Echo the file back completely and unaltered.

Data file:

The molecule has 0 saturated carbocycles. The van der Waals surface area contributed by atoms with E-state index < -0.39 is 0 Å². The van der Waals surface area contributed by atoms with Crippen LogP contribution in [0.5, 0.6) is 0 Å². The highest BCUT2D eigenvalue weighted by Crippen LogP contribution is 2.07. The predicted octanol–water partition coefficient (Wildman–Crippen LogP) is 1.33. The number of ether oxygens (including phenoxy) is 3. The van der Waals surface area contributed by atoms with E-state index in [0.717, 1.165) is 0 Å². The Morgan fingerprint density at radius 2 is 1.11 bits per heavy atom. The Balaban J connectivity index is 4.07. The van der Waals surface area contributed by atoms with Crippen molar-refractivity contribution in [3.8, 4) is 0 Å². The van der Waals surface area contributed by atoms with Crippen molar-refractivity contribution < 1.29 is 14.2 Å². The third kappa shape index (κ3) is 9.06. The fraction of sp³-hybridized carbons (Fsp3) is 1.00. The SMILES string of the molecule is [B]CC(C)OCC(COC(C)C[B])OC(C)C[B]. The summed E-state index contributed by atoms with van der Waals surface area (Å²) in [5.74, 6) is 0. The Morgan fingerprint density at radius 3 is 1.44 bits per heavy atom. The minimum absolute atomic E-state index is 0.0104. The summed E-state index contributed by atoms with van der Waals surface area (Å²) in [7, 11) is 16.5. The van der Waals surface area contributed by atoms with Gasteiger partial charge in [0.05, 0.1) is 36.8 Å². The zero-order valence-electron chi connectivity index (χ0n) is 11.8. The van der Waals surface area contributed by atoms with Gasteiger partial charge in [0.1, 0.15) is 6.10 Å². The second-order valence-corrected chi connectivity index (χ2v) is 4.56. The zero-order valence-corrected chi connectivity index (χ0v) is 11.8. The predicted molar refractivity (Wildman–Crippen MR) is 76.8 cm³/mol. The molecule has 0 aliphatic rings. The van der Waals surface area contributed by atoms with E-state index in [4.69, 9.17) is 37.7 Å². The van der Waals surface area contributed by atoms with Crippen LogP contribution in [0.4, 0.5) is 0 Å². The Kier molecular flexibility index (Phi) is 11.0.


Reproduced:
The molecule has 0 saturated carbocycles. The van der Waals surface area contributed by atoms with E-state index < -0.39 is 0 Å². The van der Waals surface area contributed by atoms with Crippen LogP contribution in [0.5, 0.6) is 0 Å². The highest BCUT2D eigenvalue weighted by Crippen LogP contribution is 2.07. The predicted octanol–water partition coefficient (Wildman–Crippen LogP) is 1.33. The number of ether oxygens (including phenoxy) is 3. The van der Waals surface area contributed by atoms with E-state index in [0.717, 1.165) is 0 Å². The Morgan fingerprint density at radius 2 is 1.11 bits per heavy atom. The Balaban J connectivity index is 4.07. The van der Waals surface area contributed by atoms with Crippen molar-refractivity contribution in [3.8, 4) is 0 Å². The van der Waals surface area contributed by atoms with Crippen molar-refractivity contribution < 1.29 is 14.2 Å². The third kappa shape index (κ3) is 9.06. The fraction of sp³-hybridized carbons (Fsp3) is 1.00. The SMILES string of the molecule is [B]CC(C)OCC(COC(C)C[B])OC(C)C[B]. The summed E-state index contributed by atoms with van der Waals surface area (Å²) in [5.74, 6) is 0. The Morgan fingerprint density at radius 3 is 1.44 bits per heavy atom. The minimum absolute atomic E-state index is 0.0104. The summed E-state index contributed by atoms with van der Waals surface area (Å²) in [7, 11) is 16.5. The van der Waals surface area contributed by atoms with Gasteiger partial charge in [0.05, 0.1) is 36.8 Å². The zero-order valence-electron chi connectivity index (χ0n) is 11.8. The van der Waals surface area contributed by atoms with Gasteiger partial charge in [0.1, 0.15) is 6.10 Å². The second-order valence-corrected chi connectivity index (χ2v) is 4.56. The zero-order valence-corrected chi connectivity index (χ0v) is 11.8. The predicted molar refractivity (Wildman–Crippen MR) is 76.8 cm³/mol. The molecule has 0 aliphatic rings. The van der Waals surface area contributed by atoms with E-state index in [4.69, 9.17) is 37.7 Å². The van der Waals surface area contributed by atoms with Crippen LogP contribution in [0.4, 0.5) is 0 Å². The Kier molecular flexibility index (Phi) is 11.0.